Fischer passes along a few more rumors heading into the deadline:

  • Multiple executives from other teams see VanVleet as the most likely Raptor to be moved this week. Fischer notes that the Clippers and Suns have been linked to VanVleet in trade rumors, and hears that the Lakers, Magic and Timberwolves have expressed interest as well.
  • The Clippers started looking for point guard help before John Wall was sidelined with an abdominal strain, sources tell Fischer. Numerous teams have expressed interest in Terance Mann, and the Clippers have several affordable contracts to help get a deal done. Fischer states that L.A. and Phoenix have both mentioned as possible landing spots for Kyle Lowry, Terry Rozier and D’Angelo Russell as well as VanVleet, with the Suns seeking an experienced playmaker who can eventually take over for Chris Paul.
  • Rozier has also been mentioned as a possibility for the Lakers and Timberwolves, Fischer adds, and the Heat are among the teams interested in Charlottte’s P.J. Washington, who wasn’t able to reach an extension agreement before the October deadline. Fischer notes that the Hornets typically aren’t a major player at the deadline, but he identifies Mason Plumlee as a potential trade piece, with the Kings expressing interest and having a desire to move backup center Richaun Holmes.
  • Another veteran center on the market is the MavericksJaVale McGee, according to Fischer. Dallas signed McGee to a three-year, $17MM deal last summer in anticipation of making him a starter, but he’s no longer part of the rotation.
  • Teams are becoming convinced that the Pistons plan to keep Bojan Bogdanovic. Fischer states that the Bucks recently inquired about the veteran sharpshooter after failing to close a deal with the Suns for Jae Crowder, but Detroit wants at least one unprotected first-round pick in return and Milwaukee can’t offer a first-rounder until 2029.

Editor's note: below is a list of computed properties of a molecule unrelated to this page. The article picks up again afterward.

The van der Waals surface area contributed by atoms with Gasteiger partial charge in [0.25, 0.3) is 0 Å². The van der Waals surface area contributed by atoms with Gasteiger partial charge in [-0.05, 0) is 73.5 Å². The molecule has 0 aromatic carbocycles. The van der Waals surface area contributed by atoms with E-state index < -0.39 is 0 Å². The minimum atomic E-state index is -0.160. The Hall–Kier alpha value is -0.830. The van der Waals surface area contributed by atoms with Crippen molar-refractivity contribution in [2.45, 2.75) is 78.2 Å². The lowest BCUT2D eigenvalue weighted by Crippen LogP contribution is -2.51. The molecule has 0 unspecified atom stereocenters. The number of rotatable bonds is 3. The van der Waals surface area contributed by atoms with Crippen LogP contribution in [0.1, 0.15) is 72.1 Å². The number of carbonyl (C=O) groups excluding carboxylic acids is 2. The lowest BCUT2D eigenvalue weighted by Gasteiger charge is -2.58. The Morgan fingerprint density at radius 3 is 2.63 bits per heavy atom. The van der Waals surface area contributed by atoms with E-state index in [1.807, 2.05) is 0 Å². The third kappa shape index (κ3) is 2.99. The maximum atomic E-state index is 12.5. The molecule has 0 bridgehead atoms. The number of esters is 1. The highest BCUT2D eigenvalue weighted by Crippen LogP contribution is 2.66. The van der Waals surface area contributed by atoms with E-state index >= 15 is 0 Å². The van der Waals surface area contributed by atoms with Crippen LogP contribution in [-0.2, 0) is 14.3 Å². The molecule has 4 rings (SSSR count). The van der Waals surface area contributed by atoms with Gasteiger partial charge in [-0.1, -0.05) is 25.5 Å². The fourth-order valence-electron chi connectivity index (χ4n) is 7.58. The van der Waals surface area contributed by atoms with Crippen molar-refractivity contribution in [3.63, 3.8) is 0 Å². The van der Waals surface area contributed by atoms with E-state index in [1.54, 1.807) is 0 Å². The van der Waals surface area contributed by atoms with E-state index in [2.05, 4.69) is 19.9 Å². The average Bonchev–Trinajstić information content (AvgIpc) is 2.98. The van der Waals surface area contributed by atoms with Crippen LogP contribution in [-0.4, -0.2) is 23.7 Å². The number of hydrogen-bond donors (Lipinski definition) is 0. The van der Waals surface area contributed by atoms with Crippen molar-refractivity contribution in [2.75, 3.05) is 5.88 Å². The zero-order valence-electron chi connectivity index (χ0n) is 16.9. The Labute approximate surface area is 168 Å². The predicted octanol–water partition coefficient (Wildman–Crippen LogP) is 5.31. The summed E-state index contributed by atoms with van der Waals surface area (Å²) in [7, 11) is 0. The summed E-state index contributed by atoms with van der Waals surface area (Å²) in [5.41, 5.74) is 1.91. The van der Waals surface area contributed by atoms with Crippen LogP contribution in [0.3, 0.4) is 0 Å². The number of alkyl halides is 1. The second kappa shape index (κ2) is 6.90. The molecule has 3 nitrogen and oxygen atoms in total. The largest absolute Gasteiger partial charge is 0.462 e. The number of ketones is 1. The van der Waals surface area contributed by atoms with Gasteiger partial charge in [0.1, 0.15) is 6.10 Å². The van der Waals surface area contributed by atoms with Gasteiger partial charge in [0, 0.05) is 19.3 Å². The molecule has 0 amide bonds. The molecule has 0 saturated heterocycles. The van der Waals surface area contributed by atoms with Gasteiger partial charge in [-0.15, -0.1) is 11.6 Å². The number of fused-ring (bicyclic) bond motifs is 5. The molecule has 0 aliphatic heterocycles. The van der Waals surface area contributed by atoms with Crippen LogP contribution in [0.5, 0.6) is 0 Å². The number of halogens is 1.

Moore’s Latest: Pelicans, Spurs, Warriors, Nuggets, VanVleet, Vanderbilt, More

The latest trade intel column from Matt Moore of Action Network is packed full of tidbits about the upcoming deadline, including some details on which players a handful of Western Conference teams have made available.

According to Moore, the Pelicans – in the market for another shooter – have made players like Jaxson Hayes, Devonte’ Graham, and Naji Marshall available, while the Spurs are discussing Isaiah Roby in addition to previously reported trade candidates like Josh Richardson and Doug McDermott. Perhaps most interestingly, Moore says the Warriors consider Jonathan Kuminga “off limits,” but have been willing to discuss youngsters James Wiseman and Moses Moody.

Meanwhile, the Nuggets – who have put second-year guard Bones Hyland on the trade block – are seeking another wing and have their eye on players like Bulls guard Alex Caruso, Clippers guard Terance Mann, and Pacers swingman Chris Duarte, Moore writes.

Here’s more:

  • The Magic, who have previously been cited as a possible free agency suitor for Fred VanVleet, have “real” interest in the Raptors point guard, reports Moore. While VanVleet is thought to be available at the trade deadline due to his uncertain contract status beyond this season, one executive told Moore that trying to get a deal done with Toronto is “like blood from stone.”
  • There’s a growing belief that forward Jarred Vanderbilt will be on the move this week even if the Jazz don’t get the first-round pick they’re seeking for him, according to Moore, who suggest the Trail Blazers may be the frontrunner to land Vanderbilt.
  • Two league sources tell Moore that the Cavaliers have contacted the Hawks to inquire about Bogdan Bogdanovic. While there’s no indication those talks went anywhere, it’s worth noting Caris LeVert‘s $18.8MM salary is a near-perfect match for Bogdanovic’s $18MM cap hit.
  • Recent strong play from Knicks center Isaiah Hartenstein has reduced the odds that he’ll be traded before Thursday’s deadline — the belief is that he’ll remain in New York, per Moore.